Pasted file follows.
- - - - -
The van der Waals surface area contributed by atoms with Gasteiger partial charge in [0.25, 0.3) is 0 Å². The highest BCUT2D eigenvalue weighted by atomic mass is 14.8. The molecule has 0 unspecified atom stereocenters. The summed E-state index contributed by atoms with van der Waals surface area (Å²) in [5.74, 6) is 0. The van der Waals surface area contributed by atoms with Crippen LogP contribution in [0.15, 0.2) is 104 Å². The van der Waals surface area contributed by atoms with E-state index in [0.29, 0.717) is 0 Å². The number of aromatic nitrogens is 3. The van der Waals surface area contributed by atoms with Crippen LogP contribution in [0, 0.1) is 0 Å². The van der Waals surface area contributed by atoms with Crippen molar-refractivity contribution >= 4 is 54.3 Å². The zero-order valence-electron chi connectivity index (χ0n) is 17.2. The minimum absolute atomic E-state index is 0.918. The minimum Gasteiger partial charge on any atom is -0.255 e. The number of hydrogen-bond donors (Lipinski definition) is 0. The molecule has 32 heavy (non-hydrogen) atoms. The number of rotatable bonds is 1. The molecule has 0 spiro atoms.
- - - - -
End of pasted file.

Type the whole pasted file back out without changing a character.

The van der Waals surface area contributed by atoms with Gasteiger partial charge in [0.25, 0.3) is 0 Å². The highest BCUT2D eigenvalue weighted by atomic mass is 14.8. The molecule has 0 unspecified atom stereocenters. The summed E-state index contributed by atoms with van der Waals surface area (Å²) in [5.74, 6) is 0. The van der Waals surface area contributed by atoms with Crippen LogP contribution in [0.15, 0.2) is 104 Å². The van der Waals surface area contributed by atoms with E-state index in [0.29, 0.717) is 0 Å². The number of aromatic nitrogens is 3. The van der Waals surface area contributed by atoms with Crippen LogP contribution in [0, 0.1) is 0 Å². The van der Waals surface area contributed by atoms with Crippen molar-refractivity contribution >= 4 is 54.3 Å². The zero-order valence-electron chi connectivity index (χ0n) is 17.2. The minimum absolute atomic E-state index is 0.918. The minimum Gasteiger partial charge on any atom is -0.255 e. The number of hydrogen-bond donors (Lipinski definition) is 0. The molecule has 32 heavy (non-hydrogen) atoms. The number of rotatable bonds is 1. The molecule has 0 spiro atoms.